Current Students

Having safer sex

Further information

  • Student Condom Scheme
  • Getting sexual consent

'How to' guides

Not sure how to use barrier protection?

Here are a few guides from SRHWA to help you use each type correctly.

Dental dams [PDF, 238.4 KB]
Updated 21 Apr 2015


Sex toy safety [PDF, 221.5 KB]
Updated 21 Apr 2015


CondomsSafer sex is about taking responsibility and respecting your own health and the health of your partner to protect each other from sexually transmitted infections.

Every sexual activity comes with some kind of risk, even if you use barrier protection. Knowing about the risks can help you to make informed choices about how you want to be intimate and which safer sex materials you will use. You may also decide not to be sexually active, the choice is up to you. 

Before you start each kind of sexual activity, it is essential that you check that all people consent, every step of the way. 

External condoms (male condoms), internal condoms (female condoms) and dental dams are barrier options to protect you and your partner from STIs. 


Vaginal or anal sex 

Both people are at risk of giving and getting sexually transmitted infections (STIs) during vaginal or anal sex. The risk of transmission is higher if there are any cuts or grazes on either person.

Anal sex offers a greater risk for STI transmission (including HIV) as the tissue inside the anus is sensitive and is more likely to tear, allowing bacteria and viruses to enter the bloodstream. 

Having unprotected anal sex followed by vaginal sex can also lead to vaginal and urinary tract infections (UTIs) as bacteria is passed between areas. 

How to protect yourself and your partner during vaginal or anal sex:

  • Use a new condom for each act of sex (including if you swap between anal and vaginal).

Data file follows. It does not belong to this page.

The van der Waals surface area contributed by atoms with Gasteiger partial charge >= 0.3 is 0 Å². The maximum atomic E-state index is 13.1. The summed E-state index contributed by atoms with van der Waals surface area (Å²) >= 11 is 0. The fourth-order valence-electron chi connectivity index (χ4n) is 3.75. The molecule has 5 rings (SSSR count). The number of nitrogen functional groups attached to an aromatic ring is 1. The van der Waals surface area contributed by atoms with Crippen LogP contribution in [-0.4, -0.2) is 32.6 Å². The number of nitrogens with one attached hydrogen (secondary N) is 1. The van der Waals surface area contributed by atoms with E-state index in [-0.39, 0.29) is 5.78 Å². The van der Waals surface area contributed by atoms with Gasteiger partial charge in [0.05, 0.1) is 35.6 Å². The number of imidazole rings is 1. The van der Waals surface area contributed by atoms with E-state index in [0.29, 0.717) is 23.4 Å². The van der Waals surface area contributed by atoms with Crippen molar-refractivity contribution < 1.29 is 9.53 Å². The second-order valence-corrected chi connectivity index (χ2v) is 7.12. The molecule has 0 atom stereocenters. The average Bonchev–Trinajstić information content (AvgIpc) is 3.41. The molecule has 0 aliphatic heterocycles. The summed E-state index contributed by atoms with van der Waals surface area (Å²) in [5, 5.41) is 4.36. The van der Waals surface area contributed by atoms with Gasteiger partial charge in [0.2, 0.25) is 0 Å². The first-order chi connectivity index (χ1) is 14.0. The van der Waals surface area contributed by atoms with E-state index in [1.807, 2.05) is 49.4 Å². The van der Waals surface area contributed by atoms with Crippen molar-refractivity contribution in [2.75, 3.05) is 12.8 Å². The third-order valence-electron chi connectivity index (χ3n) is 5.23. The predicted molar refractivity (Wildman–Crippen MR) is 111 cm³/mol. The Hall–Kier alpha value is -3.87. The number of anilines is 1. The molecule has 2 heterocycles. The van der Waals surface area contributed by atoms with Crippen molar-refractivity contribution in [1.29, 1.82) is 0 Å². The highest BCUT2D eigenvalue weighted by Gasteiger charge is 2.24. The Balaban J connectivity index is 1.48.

• Reduce friction by adding lubricant. If you are using latex condoms, make sure you use a water-based lubricant to protect the condom from tearing. Lube will also help to increase sensation!
  • Remember that pregnancy is also possible with penis to vulva contact, so you may want to use another method of contraception.

Oral sex

Oral sex is when you stimulate someone's genitals with your mouth. This could involve sucking or licking their vulva or clitoris (also known as 'going down' on someone or cunnilingus), penis or testicles (also known as 'giving head' or fellatio) or anus (also known as 'rimming' or anilingus). 

During oral sex, STIs such as herpes or chlamydia can be transmitted between mouth and genitals or from genitals to mouth, so it's important to use a barrier to protect each other. 

How to protect yourself and your partner during oral sex:

  • Use a condom when giving oral sex to someone with a penis.
  • Use a dental dam (thin, square piece of latex) over the vulva or anus to act as a barrier between your mouth and their genitals. If you don't have a dam available, you can use cling wrap or cut a slit in a new condom to make a flat barrier.
  • Use a small amount of lubricant inside of the dam or condom to increase sensation.
  • When you use a dam, only use 1 side. If you turn the dam over you can still expose yourself to STIs. Do not use the same dam twice or on multiple body parts.

Sex toy safety

If you're sharing sex toys such as dildos, butt plugs or vibrators, make sure you use condoms or dams to prevent the spread of STIs between people. If switching a toy to another person, use a new dam or condom each time.

Don't insert a toy in the mouth or vagina once it has been in contact with the anus as this may spread bacteria and viruses and cause infection.  

For more information on sex toys, visit the sexuality section of our website.  


Negotiating safer sex

Talking about safer sex with your partner can be an embarrassing and scary prospect for some people, particularly for those who may be in a casual sexual relationship or with their first sexual partner. But discussing safer sex options with your partner is important and it doesn't have to be as embarrassing or awkward as you think.

Having a conversation with your partner about using barrier protection before you have sex may help to make you feel more comfortable, get prepared and use protection in the heat of the moment. Try and keep any safe sex equipment within arms reach so it's available and ready when you need it. 

This can also be a good time to find out what your partner wants, when you each last had an STI test and whether you need to get one together to be safe. 

 

We provide free condoms and dams to UWA students at the Medical Centre through our SHARE Student Condom Scheme